The Los Angeles Times from Los Angeles, California on March 29, 1977 · 55
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The Los Angeles Times from Los Angeles, California · 55

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Los Angeles, California
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Tuesday, March 29, 1977
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55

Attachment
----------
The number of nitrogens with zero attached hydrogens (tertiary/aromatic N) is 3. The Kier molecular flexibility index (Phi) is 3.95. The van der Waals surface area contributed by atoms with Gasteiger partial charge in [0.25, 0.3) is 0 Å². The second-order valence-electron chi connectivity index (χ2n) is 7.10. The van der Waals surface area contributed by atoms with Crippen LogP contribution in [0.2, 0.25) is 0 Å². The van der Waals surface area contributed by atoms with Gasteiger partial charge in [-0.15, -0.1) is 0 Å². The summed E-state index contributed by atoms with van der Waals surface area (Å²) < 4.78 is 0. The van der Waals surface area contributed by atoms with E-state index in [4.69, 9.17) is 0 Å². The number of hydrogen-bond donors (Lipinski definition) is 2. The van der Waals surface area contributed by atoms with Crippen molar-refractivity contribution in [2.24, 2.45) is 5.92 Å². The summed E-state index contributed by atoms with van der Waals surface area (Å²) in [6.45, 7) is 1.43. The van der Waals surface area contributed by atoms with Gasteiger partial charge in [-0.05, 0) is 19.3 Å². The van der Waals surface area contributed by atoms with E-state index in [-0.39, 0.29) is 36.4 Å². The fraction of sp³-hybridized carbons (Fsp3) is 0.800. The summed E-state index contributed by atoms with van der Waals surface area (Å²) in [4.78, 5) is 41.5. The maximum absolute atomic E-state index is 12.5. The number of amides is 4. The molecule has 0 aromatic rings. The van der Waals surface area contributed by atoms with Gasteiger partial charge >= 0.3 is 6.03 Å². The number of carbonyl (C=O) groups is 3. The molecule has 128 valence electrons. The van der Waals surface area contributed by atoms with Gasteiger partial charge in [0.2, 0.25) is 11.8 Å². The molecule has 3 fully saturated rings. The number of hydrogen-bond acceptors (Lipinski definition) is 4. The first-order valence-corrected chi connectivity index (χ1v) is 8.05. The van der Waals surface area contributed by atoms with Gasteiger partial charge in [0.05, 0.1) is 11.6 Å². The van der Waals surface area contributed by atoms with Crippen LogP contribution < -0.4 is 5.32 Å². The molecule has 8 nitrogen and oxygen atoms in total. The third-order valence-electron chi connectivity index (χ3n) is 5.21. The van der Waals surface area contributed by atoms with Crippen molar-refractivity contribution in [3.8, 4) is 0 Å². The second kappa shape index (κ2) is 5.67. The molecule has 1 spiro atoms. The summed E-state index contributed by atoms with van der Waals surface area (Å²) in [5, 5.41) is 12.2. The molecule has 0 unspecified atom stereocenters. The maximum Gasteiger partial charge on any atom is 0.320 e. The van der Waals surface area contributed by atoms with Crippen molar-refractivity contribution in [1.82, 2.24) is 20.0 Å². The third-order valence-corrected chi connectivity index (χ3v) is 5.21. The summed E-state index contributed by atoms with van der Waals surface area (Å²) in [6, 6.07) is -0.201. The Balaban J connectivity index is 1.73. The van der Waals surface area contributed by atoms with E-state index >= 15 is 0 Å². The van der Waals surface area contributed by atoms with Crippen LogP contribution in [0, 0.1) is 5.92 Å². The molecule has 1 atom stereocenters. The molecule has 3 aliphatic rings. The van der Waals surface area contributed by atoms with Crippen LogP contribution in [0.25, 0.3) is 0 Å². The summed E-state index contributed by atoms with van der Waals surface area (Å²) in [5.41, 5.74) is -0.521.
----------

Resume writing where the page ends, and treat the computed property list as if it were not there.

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It's Bankruptcy Blues at Music City Hos Sngrlrsi Zimti IEW PART IV TUESDAY, MARCH 29, 1977 JACK SMITH Another Drop in the Bucket Americans are maligned throughout the world as soft and greedy, but I am much reassured by the mail I have been receiving from people who are willing to face up to hardship, if need be, to save water and fuel. Underneath our leisure suits we are still pioneers. As I have reported here, my wife and I are not waiting for mandatory restraints to be imposed; we have already begun our regimen by taking Navy showers, and stand ready to switch from frozen grapefruit juice to champagne for breakfast, if true austerity is called for. Not everyone sounds eager to adopt such spartan measures as those, perhaps, but the important thing is that they are thinking conservation. "Some time ago," writes Walter Lee of Santa Monica, for example, "I changed from showering to a tub bath. Later I use the water for my household plants. Doesn't hurt the flowers a bit." "If my wife would use her bath water to water her house plants, I imagine we would save more water than anyone else on our block, by that device alone. "Our daughter up north is rationed," wrote Kathryn C. De Grasse of Balboa Island. "They put plastic bowls in the wash bowl to save the cool water you run waiting for it to get hot Also, plug up the tub and shower and scoop the used water into a bucket to use; a real chore, but necessary." I can't quite picture a family of any size running about the house with buckets and bowls of water. Inevitably, I suppose, there would be collisions, spilled water and ruffled feelings. But it might work for a well-disciplined couple like my wife and me. "As an ex-sailor," writes Ted Mason of Redondo Beach, "I considered the Navy shower you mentioned but rejected it in favor of an even more spartan method the Marine bath. This, as you certainly know, is accomplished with soap, a washcloth (if available) and a helmet partly filled with water, followed by plenty of deodorant and cologne. . ." This is an excellent idea, though I would recommend that it be augmented by a full shower once a week, perhaps on Saturday night. Also, women will find that they can save a great deal of water by washing their lingerie in their helmets, and then, of course, putting the used water on their potted plants. I was especially pleased to hear from my friend Robert Lee, now retired in Newport Beach. Lee used to be a top executive with the Los Angeles Department of Water and Power, and tried to prove me wrong some years ago when I reported that their water was artificial. First, he reproaches me for saying that our watergivers were sometimes "ruthless" in bringing water to our arid city. "I would like to think," he says, "that your use of the word was a subconscious throwback to the interesting but highly fictional movie 'Chinatown.' " Indeed, he reminds me, it was the ruthful enterprise of our watergivers "whose-labors in years past have made it possible for Southern Californians in this year of the Great Drought to have all the water they need for reasonable uses, assuming prudent voluntary cutbacks." Evidently the old wound hasn't quite healed. "Do you still have the canteen I gave you," he asks, "the one filled with a special blend of water from the Los Angeles River, the Owens River, the Colorado River and the Feather River, to prove that the Department of Water and Power does not deal in artificial water as you inadvertently stated in one of your columns? It might come in handy now! " "After my wife went to work," writes Roy Verdery of La Habra Heights, "I would add a little more detergent and daily mop the slight soil on the kitchen floor. This eliminates the building of several days' dirt and backbreaking scrubbing with a full bucket of virgin water." It's interesting to hear that they have virgin water in La Habra. In Los Angeles, as I have said, we use artificial water, and I doubt very much that it's virgin. By the way, Verdery explains that he writes in the past tense because his mother-in-law has been visiting all winter, and he lets her scrub the floor to keep her happy. Perhaps the letter that best puts our problem in perspective is from Alice Bohem, who quotes another letter written a century ago by a mother whose daughter had married and started housekeeping: "Divide clothes into two . . . When wash is on the line, take the rinse water from the white and cleaner clothes and water the garden. Take that from the others, wash the back steps; catch the water at the foot and wash the privy. Then draw a pot of water from the well, comb your hair, make yourself a cup of tea and set and count your blessings." Which is what I suggest we all do. THE VIEWS INSIDE BOOKSi Frank Spiering'i "The Man Who Got Capone" by Robert Kirsch on Pag 8. AND OTHER FEATURES Art Buchwald ....Page 3 Cotnici Pag 9 Bridge Page 2 On View Page 2 Television ..Paget 7, 8, 10 Because of the Academy Awards, other entertainment news will be in Part I today. Kim..... ..nut,,,, "Mtn,,,,, 't'f I yvsW . " ;", j ...miiiiiSflwr a "' , If mm him if tirmm htm iw niwuiiiinriiiiiiriniiim m AN ERA ENDS? Clyde Wallichs' Music City has failed the acid test of the record business. FRENCH DESIGNERS SWITCH HEROINES So Long, Scarlett; Hello, Alice BY MARYLOU LUTHER Tlnwt Flthlm Editor PARIS Frankly, my dears, the French ready-to-wear designers have just decided they no longer give a damn about Scarlett O'Hara. Or her corselets. Or her off-the-shoulder necklines. Their new heroines for fall are Alice in Wonderland and Kate Greenaway. And their hero is Charlie Chaplin. In a remarkable switch away from the waistlines they so carefully carved out for spring and summer, designers here are showing clothes so big and voluminous it will take the skills of detective Hercule Poirot to find the body. The favorite, waistline-skipping look of the young designers here is an inflated tent top over an inflated tent skirt just like Alice wondered around in. And just like the little girls wore in Kate Greenaway's illustrations. It's a storybook idea, complete with first-grader, flat-healed shoes and worked out in such nursery school fabrics as cotton flannel and corduroy. Naive Interpretations The Charlie Chaplin look is another naive interpretation of how to wear a one-size-too-big blazer over a pair of one-size-too-big, peg-leg, pleated-front pants pulled tight with a belt so the waistband gathers above it The unlined, untailored blazer is cut with wide shoulders and no bust darts so it hangs limply. And it is absolutely required to wear the back of the collar turned up an affectation helped along by the prescribed muffler or scarf placed securely under the back collar and left to dangle free in front This oversized, hand-me-down fit is all that remains of the classic, crisp, man-tailored look of recent seasons, and it's in the spirit of the loose, unconstructed clothes that prevail at all levels. The "Thank Heaven for Little Girls" look of big tops over big skirts is an idea proposed here more than a year ago by Kenzo Takada, and one that's now resurfacing in more sophisticated renditions. France Andrevie's little girls wear big, loose corduroy vests over big, loose printed challis dresses over big corduroy skirts. The smock-like, zip-front dresses or tops, or both, are probably about 2 to 4 inches shorter than the skirts, but you're never quite sure how long they are because the models always, always pull them up so they can put their hands in the skirt pockets. Some of the dresses Please Turn to Page 5, Col. 1 Just the Ticket for Pay TV BY LEE MARGULIES Tlnwt StlH Wrtttf In the past the only way to see the Dodgers and Angels engage in their annual freeway baseball series was to buy a ticket and drive to the stadium. But this Friday night you can see it at home on TV. You'll still need a ticket, however. That's because the 7:30 p.m. telecast will be carried only by Los Angeles' new pay-TV station, KBSC Channel 52. In fact, the game will mark the premiere of National Subscription Television, as the KBSC folks are calling their venture. The "ticket" is a special device hooked up to your TV set It costs $17 a month after an initial outlay of $54.95 $29.95 for installation and $25 for a deposit on the device, which is refundable. Open to All Until now, pay TV has been available only to homes that already had a cable connection, such as the Z Channel offered by Theta Cable in many parts of the Los Angeles area. If there was no cable service, there was no opportunity to have pay-TV. KBSC, however, is beaming its programming through the air rather than through wires and thus anyone within a 50-mile radius may receive it The key is that special device. It's a decoder. During its pay-TV hours of operation, KBSC's broadcast signal will be electronically scrambled and only those sets with the decoder will receive a picture and sound. Like most pay-cable operations, National Subscription Television's standard fare will be unedited, uninterrupted motion pictures. Among the films it is offering in April are "The Fortune," "Bite the Bullet" "Funny Lady," "Murder on the Orient Express" and "The Prisoner of Second Avenue." Broader Programming But Jerry Perenchio, principal owner of National Subscription Television, has much broader plans. "I want to try for $17 to give a subscriber a well-balanced menu," he said. "I want to try to give somebody a hell of a buy, so they perceive it as a big value and a convenient value. That means offering programming that isn't available on "free" TV although that s a misnomer because advertisers pass on their sponsorship costs to the consumer. The difference with pay TV is that the viewer is paying for the programs rather than a company trying to sell a product unedited, uninterrupted movies are one alternative attraction. Home sporting events, normally blacked out to Please Turn to Page 7, Col. 1 OVERSIZED Kenzo's new look balloon dress. Store's Operation Out of Step With Times? BY BARRY SIEGEL Timts Stiff Wrlttr The news item, which appeared inconspicuously in the financial columns, served vividly to mark the passing of an era. Wallichs Music City, onetime mecca of the record business, had quietly filed for protection under Chapter 11 of the bankruptcy laws. There was a time when such a thing would have been unthinkable. During its heydey in the 1950s, Wallichs dominated the music business in Los Angeles. Besides picking from the largest selection of records in town, customers could buy televisions, radios, stereos, pianos, organs, musical instruments, sheet music and tickets to local concerts. But there was much more than merchandise on sale. Passersby could watch the Wallichs' clientele playing records in the famous listening booths in the store's windows at Sunset and Vine, or see disc jockeys like Ira Cook broadcasting live. Music City became the gathering spot for anyone drawn to the record scene.-NBC flourished across the street; down the block the Palladium swung with big band sounds; songwriters nursed hangovers at Coffee Dans around the corner; young men looked for Friday-night dates in the listening booths. Life magazine showcased the scene in 1954 with a photo layout. A Familiar Jingle The mood stretched beyond Sunset and Vine. Everyone from Dean Martin to Nat (King) Cole, Tony Bennett, Bing Crosby, Pearl Baily, Ella Fitzgerald, Bob Hope and Johnny Mathis could be heard on radio advertisements crooning the familiar jingle, "It's Music City ..." One day, Fred Astaire called Clyde Wallichs to volunteer his services, since he had not yet been asked. "It was the Tin Pan Alley out here," recalls Art Laboe, a disc jockey then and now program director at KRLA radio. "You could liken it to Schwab's drugstore in the movie business. Songwriters would collar disc jockeys on the street and start singing their songs. You could see a Stan Kenton or Nat Cole buying records. Sonny Bono was down the street, working as a promotion man for Specialty Records." Meanwhile, on the business side, Wallichs had pioneered the modern record store, the first to seal record albums in cellophane and put them in self-service display racks. Record industry executives waited nervously each week for the Wallichs top 10 list of best-selling singles. What happened to change all this? Basically, the times changed, but Wallichs Music City did not The 1960s brought a new kind of rock 'n' roll, drugs and multimedia light shows. The 1970s brought the hip capitalists: record chains such as Wherehouse and Tower and stereo chains such as Pacific Stereo and Federated, complete with discount prices, splashy full-page newspaper ads, blue-jeaned clerks and hanging Boston ferns. This was not Clyde Wallichs' style. Old World Brahmin His older brother, the late Glenn Wallichs, who had built the first car radio, started Music City in 1940 as a small shop at Sunset and Vine. When Glenn moved on to found Capitol Records, Clyde bought a half interest and in 1949 took over as president of Music City. He was not then, and is not today at 59, a man who relates to the world of drug-consuming youth or hard rock. His crew cut and conservative suits have given way to styled gray hair and turtlenecks, but industry friends still use terms like "gentleman" and "Old World Brahmin" to describe him. Store personnel respectfully call him "Mr. Wallichs." He talks frankly today of being a "family" record store and waves his hand in disgust at "those record guys with beads and 'hey mans' and far outs.' " Music City s filing for bankruptcy is, then, more than another example of mismanagement It is the story of a man who may have missed the boat at least partially because he did not want to catch that particular ride. "Wallichs was a Nat (King) Cole store in a Led Zeppelin world" is the way one record company executive puts it. Please Turn to Page 4, Col. 1 Hargrove -Roosevelt Wedding w fix' immimmm M a :-S. 811 i sail? Mr. and Mrs. Stephen MacDonell Hargrove (Miss Julianna Edwards Roosevelt) are all smiles after their wedding at All Saints Episcopal Church Saturday. See story on Page 5. Timet pbote by Lou Mick I